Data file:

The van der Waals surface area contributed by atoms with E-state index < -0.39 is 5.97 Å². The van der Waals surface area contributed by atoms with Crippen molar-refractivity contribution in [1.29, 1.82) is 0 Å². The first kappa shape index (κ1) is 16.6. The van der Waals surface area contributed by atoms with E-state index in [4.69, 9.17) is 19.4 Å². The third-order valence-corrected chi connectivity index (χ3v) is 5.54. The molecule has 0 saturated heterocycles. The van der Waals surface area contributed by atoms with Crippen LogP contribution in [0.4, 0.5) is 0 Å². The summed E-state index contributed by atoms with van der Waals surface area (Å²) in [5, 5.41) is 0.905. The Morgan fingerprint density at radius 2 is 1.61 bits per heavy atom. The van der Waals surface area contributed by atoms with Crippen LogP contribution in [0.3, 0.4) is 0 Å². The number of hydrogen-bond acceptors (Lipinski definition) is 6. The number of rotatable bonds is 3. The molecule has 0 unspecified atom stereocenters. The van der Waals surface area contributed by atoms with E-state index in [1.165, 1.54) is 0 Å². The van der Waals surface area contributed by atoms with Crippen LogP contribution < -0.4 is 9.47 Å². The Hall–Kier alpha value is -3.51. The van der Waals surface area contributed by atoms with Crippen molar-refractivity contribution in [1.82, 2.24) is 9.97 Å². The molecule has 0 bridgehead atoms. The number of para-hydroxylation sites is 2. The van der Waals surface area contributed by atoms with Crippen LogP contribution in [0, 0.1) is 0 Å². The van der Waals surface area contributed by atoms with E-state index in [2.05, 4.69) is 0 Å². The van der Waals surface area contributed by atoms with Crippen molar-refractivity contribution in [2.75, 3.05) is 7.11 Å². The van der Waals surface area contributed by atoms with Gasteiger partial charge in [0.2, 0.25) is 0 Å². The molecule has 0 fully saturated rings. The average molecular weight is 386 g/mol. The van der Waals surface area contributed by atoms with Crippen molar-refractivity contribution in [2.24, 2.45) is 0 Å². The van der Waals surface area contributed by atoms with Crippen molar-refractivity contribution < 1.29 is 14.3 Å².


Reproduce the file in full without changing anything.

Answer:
The van der Waals surface area contributed by atoms with E-state index < -0.39 is 5.97 Å². The van der Waals surface area contributed by atoms with Crippen molar-refractivity contribution in [1.29, 1.82) is 0 Å². The first kappa shape index (κ1) is 16.6. The van der Waals surface area contributed by atoms with E-state index in [4.69, 9.17) is 19.4 Å². The third-order valence-corrected chi connectivity index (χ3v) is 5.54. The molecule has 0 saturated heterocycles. The van der Waals surface area contributed by atoms with Crippen LogP contribution in [0.4, 0.5) is 0 Å². The summed E-state index contributed by atoms with van der Waals surface area (Å²) in [5, 5.41) is 0.905. The Morgan fingerprint density at radius 2 is 1.61 bits per heavy atom. The van der Waals surface area contributed by atoms with Crippen LogP contribution in [0.3, 0.4) is 0 Å². The number of hydrogen-bond acceptors (Lipinski definition) is 6. The number of rotatable bonds is 3. The molecule has 0 unspecified atom stereocenters. The van der Waals surface area contributed by atoms with E-state index in [1.165, 1.54) is 0 Å². The van der Waals surface area contributed by atoms with Crippen LogP contribution < -0.4 is 9.47 Å². The Hall–Kier alpha value is -3.51. The van der Waals surface area contributed by atoms with Crippen molar-refractivity contribution in [1.82, 2.24) is 9.97 Å². The molecule has 0 bridgehead atoms. The number of para-hydroxylation sites is 2. The van der Waals surface area contributed by atoms with Crippen LogP contribution in [0, 0.1) is 0 Å². The van der Waals surface area contributed by atoms with E-state index in [2.05, 4.69) is 0 Å². The van der Waals surface area contributed by atoms with Crippen molar-refractivity contribution in [2.75, 3.05) is 7.11 Å². The van der Waals surface area contributed by atoms with Gasteiger partial charge in [0.2, 0.25) is 0 Å². The molecule has 0 fully saturated rings. The average molecular weight is 386 g/mol. The van der Waals surface area contributed by atoms with Crippen molar-refractivity contribution in [2.24, 2.45) is 0 Å². The van der Waals surface area contributed by atoms with Crippen molar-refractivity contribution < 1.29 is 14.3 Å².